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You Don’t Have to Live with Urinary Incontinence

You Don’t Have to Live with Urinary Incontinence

Urinary incontinence is a condition where you lose control of your bladder. And it’s a sad fact of life for the quarter to a third of men and women in the United States who are dealing with this condition, which can result in small leaks of urine or even not making it to the bathroom in time.

Urinary incontinence becomes more common as people age, but several factors can cause you to deal with it sooner. Whatever the reason, this condition can be managed and treated, so you don’t have to live with the frustration and embarrassment that comes with it. 

Those in the Boston, Massachusetts, area looking for relief from urinary incontinence and other urological conditions can get help from Dr. Neeraj Kohli and the team at BostonUrogyn. We offer personalized care backed by state-of-the-art equipment to give you the best treatment available.

How do you get urinary incontinence?

You can experience loss of bladder control, or incontinence, in different ways.

You may have urine leak out while performing some physical activity (stress), experience an overwhelming need to go (urge), be unable to completely empty your bladder (overflow), be physically unable to get to the bathroom (functional), or have a combination of issues (mixed).

These types of incontinence can be caused by a combination of factors:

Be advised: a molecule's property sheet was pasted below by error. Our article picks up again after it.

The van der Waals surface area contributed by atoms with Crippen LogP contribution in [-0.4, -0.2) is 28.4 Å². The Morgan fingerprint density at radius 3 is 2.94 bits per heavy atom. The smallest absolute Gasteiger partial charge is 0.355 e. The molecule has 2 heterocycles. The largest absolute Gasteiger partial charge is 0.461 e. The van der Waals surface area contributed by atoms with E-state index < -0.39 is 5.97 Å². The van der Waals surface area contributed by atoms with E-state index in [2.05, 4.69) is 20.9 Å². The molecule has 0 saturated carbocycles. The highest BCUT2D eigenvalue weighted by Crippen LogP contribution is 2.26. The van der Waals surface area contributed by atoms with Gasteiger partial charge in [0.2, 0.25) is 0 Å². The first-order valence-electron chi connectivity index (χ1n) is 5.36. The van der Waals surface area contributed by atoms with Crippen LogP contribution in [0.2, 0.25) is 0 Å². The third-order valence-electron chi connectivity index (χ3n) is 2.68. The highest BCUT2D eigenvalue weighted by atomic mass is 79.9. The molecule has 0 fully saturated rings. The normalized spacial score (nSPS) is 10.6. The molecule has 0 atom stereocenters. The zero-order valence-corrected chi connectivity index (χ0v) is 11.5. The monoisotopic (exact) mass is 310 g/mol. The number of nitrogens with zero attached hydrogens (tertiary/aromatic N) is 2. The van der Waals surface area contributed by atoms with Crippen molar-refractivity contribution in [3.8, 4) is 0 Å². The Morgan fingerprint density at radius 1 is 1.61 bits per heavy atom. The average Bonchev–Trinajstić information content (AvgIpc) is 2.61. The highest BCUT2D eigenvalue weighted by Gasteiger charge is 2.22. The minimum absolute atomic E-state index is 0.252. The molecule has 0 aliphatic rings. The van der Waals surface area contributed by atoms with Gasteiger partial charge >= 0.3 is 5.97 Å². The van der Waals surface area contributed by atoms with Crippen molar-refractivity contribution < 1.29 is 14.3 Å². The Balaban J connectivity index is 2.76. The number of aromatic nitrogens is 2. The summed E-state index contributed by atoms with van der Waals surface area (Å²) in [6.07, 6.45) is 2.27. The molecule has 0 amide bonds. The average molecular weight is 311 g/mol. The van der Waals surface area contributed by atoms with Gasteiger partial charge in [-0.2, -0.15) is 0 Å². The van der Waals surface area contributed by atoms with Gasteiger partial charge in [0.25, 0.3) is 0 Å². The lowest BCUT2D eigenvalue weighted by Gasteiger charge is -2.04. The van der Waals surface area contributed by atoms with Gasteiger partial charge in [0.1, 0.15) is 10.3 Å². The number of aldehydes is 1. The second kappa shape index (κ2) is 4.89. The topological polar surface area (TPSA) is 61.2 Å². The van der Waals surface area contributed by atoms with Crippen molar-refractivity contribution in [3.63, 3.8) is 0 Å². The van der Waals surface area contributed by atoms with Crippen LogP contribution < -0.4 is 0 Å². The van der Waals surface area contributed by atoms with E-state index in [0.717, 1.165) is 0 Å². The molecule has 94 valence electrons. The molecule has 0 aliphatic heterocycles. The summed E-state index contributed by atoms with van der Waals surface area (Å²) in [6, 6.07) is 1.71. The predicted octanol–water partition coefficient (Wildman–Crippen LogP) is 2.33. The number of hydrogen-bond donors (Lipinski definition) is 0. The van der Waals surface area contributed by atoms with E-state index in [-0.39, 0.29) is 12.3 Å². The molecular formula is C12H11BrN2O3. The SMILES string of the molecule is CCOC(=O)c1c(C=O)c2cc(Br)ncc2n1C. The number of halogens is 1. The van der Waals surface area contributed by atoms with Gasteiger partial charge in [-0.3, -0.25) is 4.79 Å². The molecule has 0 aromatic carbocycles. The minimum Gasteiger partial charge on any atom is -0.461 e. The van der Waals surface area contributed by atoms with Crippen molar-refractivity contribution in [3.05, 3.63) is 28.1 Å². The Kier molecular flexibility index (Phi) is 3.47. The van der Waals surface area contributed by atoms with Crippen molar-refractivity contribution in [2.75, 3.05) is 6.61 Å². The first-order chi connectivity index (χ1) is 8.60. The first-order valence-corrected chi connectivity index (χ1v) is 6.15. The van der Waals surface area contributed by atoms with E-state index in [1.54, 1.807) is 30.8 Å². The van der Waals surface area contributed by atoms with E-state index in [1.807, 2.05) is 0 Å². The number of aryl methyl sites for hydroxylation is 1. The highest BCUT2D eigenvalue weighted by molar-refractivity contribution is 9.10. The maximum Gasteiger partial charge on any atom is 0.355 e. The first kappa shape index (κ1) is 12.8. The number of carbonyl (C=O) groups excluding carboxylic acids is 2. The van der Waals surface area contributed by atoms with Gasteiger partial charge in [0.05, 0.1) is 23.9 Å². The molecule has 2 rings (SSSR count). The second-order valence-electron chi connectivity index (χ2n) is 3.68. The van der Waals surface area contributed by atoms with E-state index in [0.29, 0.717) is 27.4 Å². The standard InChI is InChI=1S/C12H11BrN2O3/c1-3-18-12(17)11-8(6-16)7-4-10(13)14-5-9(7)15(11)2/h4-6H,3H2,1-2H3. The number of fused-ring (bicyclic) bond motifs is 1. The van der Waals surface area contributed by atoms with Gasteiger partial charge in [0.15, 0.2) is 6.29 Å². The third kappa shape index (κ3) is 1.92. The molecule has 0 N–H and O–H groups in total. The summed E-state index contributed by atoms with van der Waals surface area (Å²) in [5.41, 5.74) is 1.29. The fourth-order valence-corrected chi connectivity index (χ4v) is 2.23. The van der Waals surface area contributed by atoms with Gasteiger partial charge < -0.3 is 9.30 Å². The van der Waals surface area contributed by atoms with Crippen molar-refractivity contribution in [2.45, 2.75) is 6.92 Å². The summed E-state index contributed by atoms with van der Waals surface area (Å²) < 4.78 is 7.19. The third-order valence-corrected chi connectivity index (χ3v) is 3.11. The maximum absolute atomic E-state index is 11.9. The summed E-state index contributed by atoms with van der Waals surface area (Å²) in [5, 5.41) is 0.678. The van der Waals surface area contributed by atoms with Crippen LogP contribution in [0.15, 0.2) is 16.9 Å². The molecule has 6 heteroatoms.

Dietary habits

Some food, drink, and medications act as diuretics, which stimulate your bladder and cause you to produce more urine. 

Things like alcohol, caffeine, carbonated drinks, sparkling water, artificial sweeteners, chocolate, heart and blood pressure medications, and large doses of vitamin C can lead to incontinence.

Underlying medical conditions

This condition may be the result of other problems, such as a urinary tract infection (which can irritate your bladder) or constipation (which can overstimulate the nerves in your bladder).

Physical problems

Changes that happen in your body during pregnancy and childbirth can weaken the muscles used for bladder control, but menopause, obstructions, and neurological problems can also cause problems that lead to problems with your bladder.

Weight, age, family history, and smoking are also risk factors that can lead to incontinence.

How can you get help?

Treatments vary depending on age, incontinence type, and overall health. They include:


Anticholinergics, topical estrogen, and imipramine (Tofranil) can be used to treat incontinence combined with other methods.

Behavioral methods

Bladder training, double voiding, fluid and diet management, and scheduling bathroom trips can help stabilize your bladder.

Pelvic floor exercises

The muscles used to control urination can be strengthened using Kegel exercises

Medical devices

Urethral inserts, pessaries, and sacral nerve stimulators can help control your urine output.


Surgical options include sling procedures to support the urethra, colposuspension to lift the bladder, or an artificial sphincter to control the flow of urine.

At BostonUrogyn, we start with physical therapy and behavioral methods before determining whether medications, devices, or surgeries are necessary. Methods may be used together to help achieve the best results to relieve your symptoms.

If you’re suffering from urinary incontinence, know that you don’t have to live with it. Make an appointment with Dr. Kohli and BostonUrogyn today by calling one of our Boston area locations, including Wellesley and South Weymouth, or booking your appointment online.

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